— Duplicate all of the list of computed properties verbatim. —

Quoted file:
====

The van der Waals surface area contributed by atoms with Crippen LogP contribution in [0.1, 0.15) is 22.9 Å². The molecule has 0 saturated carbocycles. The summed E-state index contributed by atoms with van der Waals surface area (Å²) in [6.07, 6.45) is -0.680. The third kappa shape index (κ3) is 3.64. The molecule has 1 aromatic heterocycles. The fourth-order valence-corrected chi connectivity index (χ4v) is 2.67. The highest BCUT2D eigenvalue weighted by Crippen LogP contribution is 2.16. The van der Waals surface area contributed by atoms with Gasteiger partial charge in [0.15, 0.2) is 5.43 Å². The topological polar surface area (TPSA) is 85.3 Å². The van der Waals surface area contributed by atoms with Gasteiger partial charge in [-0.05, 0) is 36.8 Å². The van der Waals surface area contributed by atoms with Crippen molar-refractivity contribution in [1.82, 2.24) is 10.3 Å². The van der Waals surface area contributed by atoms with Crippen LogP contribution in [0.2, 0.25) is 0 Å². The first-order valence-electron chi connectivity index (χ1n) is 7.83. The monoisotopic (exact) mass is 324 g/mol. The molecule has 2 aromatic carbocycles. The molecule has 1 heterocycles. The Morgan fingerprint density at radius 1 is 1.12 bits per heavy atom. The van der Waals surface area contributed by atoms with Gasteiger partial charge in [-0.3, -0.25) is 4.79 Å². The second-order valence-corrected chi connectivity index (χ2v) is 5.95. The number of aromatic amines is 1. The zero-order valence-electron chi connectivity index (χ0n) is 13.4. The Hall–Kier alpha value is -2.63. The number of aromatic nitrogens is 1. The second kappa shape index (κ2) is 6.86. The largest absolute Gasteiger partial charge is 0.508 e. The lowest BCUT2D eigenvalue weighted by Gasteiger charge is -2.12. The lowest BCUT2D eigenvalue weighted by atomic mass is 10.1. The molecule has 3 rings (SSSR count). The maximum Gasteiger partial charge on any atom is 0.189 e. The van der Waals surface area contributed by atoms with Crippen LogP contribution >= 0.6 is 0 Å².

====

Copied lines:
The van der Waals surface area contributed by atoms with Crippen LogP contribution in [0.1, 0.15) is 22.9 Å². The molecule has 0 saturated carbocycles. The summed E-state index contributed by atoms with van der Waals surface area (Å²) in [6.07, 6.45) is -0.680. The third kappa shape index (κ3) is 3.64. The molecule has 1 aromatic heterocycles. The fourth-order valence-corrected chi connectivity index (χ4v) is 2.67. The highest BCUT2D eigenvalue weighted by Crippen LogP contribution is 2.16. The van der Waals surface area contributed by atoms with Gasteiger partial charge in [0.15, 0.2) is 5.43 Å². The topological polar surface area (TPSA) is 85.3 Å². The van der Waals surface area contributed by atoms with Gasteiger partial charge in [-0.05, 0) is 36.8 Å². The van der Waals surface area contributed by atoms with Crippen molar-refractivity contribution in [1.82, 2.24) is 10.3 Å². The van der Waals surface area contributed by atoms with Crippen LogP contribution in [0.2, 0.25) is 0 Å². The first-order valence-electron chi connectivity index (χ1n) is 7.83. The monoisotopic (exact) mass is 324 g/mol. The molecule has 2 aromatic carbocycles. The molecule has 1 heterocycles. The Morgan fingerprint density at radius 1 is 1.12 bits per heavy atom. The van der Waals surface area contributed by atoms with Gasteiger partial charge in [-0.3, -0.25) is 4.79 Å². The second-order valence-corrected chi connectivity index (χ2v) is 5.95. The number of aromatic amines is 1. The zero-order valence-electron chi connectivity index (χ0n) is 13.4. The Hall–Kier alpha value is -2.63. The number of aromatic nitrogens is 1. The second kappa shape index (κ2) is 6.86. The largest absolute Gasteiger partial charge is 0.508 e. The lowest BCUT2D eigenvalue weighted by Gasteiger charge is -2.12. The lowest BCUT2D eigenvalue weighted by atomic mass is 10.1. The molecule has 3 rings (SSSR count). The maximum Gasteiger partial charge on any atom is 0.189 e. The van der Waals surface area contributed by atoms with Crippen LogP contribution >= 0.6 is 0 Å².